Google’s site command will show the URL you put into Google for the site command, even if the URL itself has been redirected using a 301 redirect. I believe it has worked like this for years and years. But Google’s John Mueller and Danny Sullivan are now defending why Google does this.
The domain thesweethome.com 301 redirects to thewirecutter.com, no one will argue that. But when you do a site command for [site:thesweethome.com] in Google, Google lists thesweethome.com and not thewirecutter.com.

This is intentional and has been how Google does this for years, as far as I can remember.
Here is Danny Sullivan’s response on why:

I think that if you site: for a specific domain, we’ll show the domain you searched for regardless of the 301 even though we’ll recognize the 301 for ranking purposes. @JohnMu might be able to say better.
— Danny Sullivan (@dannysullivan) January 14, 2019

Again, if you site: search, you’re going to get the old domain the reason that @JohnMu explained — you specifically asked for it. But if you are not, you are going to get the redirected domain just fine. pic.twitter.com/AI4T8wqn3z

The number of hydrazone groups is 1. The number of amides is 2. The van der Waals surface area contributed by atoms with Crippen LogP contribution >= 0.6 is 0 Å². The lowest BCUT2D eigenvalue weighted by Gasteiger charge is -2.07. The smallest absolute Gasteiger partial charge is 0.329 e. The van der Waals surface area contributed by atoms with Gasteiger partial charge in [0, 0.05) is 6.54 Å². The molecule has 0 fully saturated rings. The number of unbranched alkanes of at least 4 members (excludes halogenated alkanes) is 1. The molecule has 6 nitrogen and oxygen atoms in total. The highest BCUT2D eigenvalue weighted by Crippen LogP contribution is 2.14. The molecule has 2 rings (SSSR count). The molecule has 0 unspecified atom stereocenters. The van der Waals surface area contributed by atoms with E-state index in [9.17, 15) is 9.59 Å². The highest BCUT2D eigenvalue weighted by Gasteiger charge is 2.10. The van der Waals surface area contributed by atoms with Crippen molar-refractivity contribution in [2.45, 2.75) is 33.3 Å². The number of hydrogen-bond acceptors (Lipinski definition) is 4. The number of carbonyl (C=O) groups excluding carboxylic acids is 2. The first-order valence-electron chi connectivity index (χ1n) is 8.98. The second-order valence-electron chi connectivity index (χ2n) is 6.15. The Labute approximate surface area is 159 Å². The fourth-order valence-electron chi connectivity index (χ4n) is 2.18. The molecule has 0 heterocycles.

— Danny Sullivan (@dannysullivan) January 14, 2019
John Mueller’s turn:

We know that the old URL is equivalent to the new one (clicking on the old one goes to the new one), so we may show the current (new) content with the old URL, if you’re explicitly asking for the old URL. We’re not showing the old content if we’ve processed the redirect.
— 🍌 John 🍌 (@JohnMu) January 14, 2019

If you do a rebrand and people explicitly search for your old one, I think showing them where to go is a good approach. I realize y’all use site:-queries for website/search diagnostics, but ultimately they’re for users.
— 🍌 John 🍌 (@JohnMu) January 14, 2019

So you’d prefer not to be found at all after a rebrand? That feels like a weird approach to rebranding.
— 🍌 John 🍌 (@JohnMu) January 14, 2019
I kind of agree with Google here.
Forum discussion at Twitter.

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